How to attract tenants through community-led spaces – a tenant’s perspective

Aerial view of person sat at desk working at a laptop

In a world where hybrid working and work-from-home practices are now the norm, office space can no longer be just a place of work. With companies taking greater consideration of their employees’ wellbeing and mental health whilst seeking to attract the best talent, the office must provide a highly engaging social environment. Across the market, there is shift in the mix of tenants that landlords are bringing into their buildings.

Over the last two years both landlords and corporate tenants have had to rethink how to attract people back to their place of work and away from the convenience and efficiency of “work-from-home” practices.

To justify the commute for staff and carbon emissions for companies, workplaces must be more diverse and provide more than just a desk to sit at for the employees who work there. They have a part to play in the wider community and need to provide a diversity of environments to accommodate the needs of multiple end users concurrently.

Being involved in a wide variety of recent central London commercial and hospitality projects, working with lenders, developers, and end-users from the transaction process and early due diligence through to delivery and practical completion, provides G&T with great insights into one of the trends driving the future of the office: community-led spaces.

A Different Kind of Mix

The market has become very competitive for developers to attract tenants, and we are seeing our clients, often single or majority tenants of entire buildings, being an integral part of the design process with developers and “building” together to create the right offer.

Cafes, gyms, restaurants, exhibition spaces and even recording studios are just some of the latest introductions into what was previously a purely commercial space – now offering a more vibrant and public environment within the workplace to bring a sense of community to these spaces.

Landlords, such as Kings Cross Central Limited Partnership (KCCLP) supported by Argent, are embracing this evolution of the workplace. R8 - a new flexible workspace in the heart of the Kings Cross Estate, is one of these spaces that needed to be creative to deliver the social vibrancy and wellbeing now expected within the workplace.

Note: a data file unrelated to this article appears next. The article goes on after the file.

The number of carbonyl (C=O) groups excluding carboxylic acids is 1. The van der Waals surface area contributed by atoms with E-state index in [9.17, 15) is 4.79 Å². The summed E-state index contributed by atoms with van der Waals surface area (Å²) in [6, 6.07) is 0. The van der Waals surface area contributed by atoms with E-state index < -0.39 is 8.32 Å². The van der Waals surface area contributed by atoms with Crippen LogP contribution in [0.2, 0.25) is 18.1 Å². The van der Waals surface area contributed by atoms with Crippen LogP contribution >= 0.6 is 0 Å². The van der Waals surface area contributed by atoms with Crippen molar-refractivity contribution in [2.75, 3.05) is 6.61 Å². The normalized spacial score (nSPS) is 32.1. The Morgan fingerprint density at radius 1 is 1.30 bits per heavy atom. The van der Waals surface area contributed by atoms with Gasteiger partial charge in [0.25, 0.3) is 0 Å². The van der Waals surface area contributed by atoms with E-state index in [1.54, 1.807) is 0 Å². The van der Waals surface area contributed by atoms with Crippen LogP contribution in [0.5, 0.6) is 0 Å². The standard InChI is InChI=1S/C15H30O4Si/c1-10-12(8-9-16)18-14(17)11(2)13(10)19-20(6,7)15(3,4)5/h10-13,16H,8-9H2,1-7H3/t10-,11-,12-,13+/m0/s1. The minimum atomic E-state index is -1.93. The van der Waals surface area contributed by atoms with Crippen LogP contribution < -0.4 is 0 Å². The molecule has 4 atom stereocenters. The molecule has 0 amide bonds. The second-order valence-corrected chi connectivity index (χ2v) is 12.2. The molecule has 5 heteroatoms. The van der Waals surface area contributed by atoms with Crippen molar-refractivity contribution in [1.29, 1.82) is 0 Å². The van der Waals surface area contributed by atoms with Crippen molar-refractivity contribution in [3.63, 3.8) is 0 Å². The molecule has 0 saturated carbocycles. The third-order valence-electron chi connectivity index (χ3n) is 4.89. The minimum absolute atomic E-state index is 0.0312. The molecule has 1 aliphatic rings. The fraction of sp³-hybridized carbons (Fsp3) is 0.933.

In partnership with The Office Group (TOG), KCCLP will offer carefully curated spaces to help create a vibrant ground floor experience, bringing together co-working, lounge, F&B and showcase spaces for pop up exhibitions and workshops that can be enjoyed by everyone and create additional value for all building and estate users.

At Fora, 22 Berners Street | Gardiner & Theobald , one of Fora’s first ventures into the high-end London flexible workspace market, the landlord must abide by the Berners Estate Management Policy that strives to “enhance the profile, quality and status” of the estate and Fitzrovia. The fact that Tortoise Media was invited by the landlord to occupy the ground floor space as tenant was a key consideration for Fora when deciding to take up the building. That space was developed as dual purpose for residents: set up as office use for the Tortoise team, it can also be turned in to a broadcasting area, hosting “ThinkIns” – editorial meetings and panel discussions which can be live streamed and are recorded.

Fora, 22 Berners Street, London
Fora, 22 Berners Street, London © Fora

At another of Fora’s locations in Broadwick Street, Soho, a local radio station ‘Soho Radio’ occupies the broadcasting suite at ground floor level and podcast booths at lower ground level, generating a lot of interest and bringing a creative vibrancy to the communal spaces. The founders at Fora actively sought out this kind of creative partnership and opportunities to activate their ground floor spaces to differentiate their offer from their competitors on the flexible workspace market.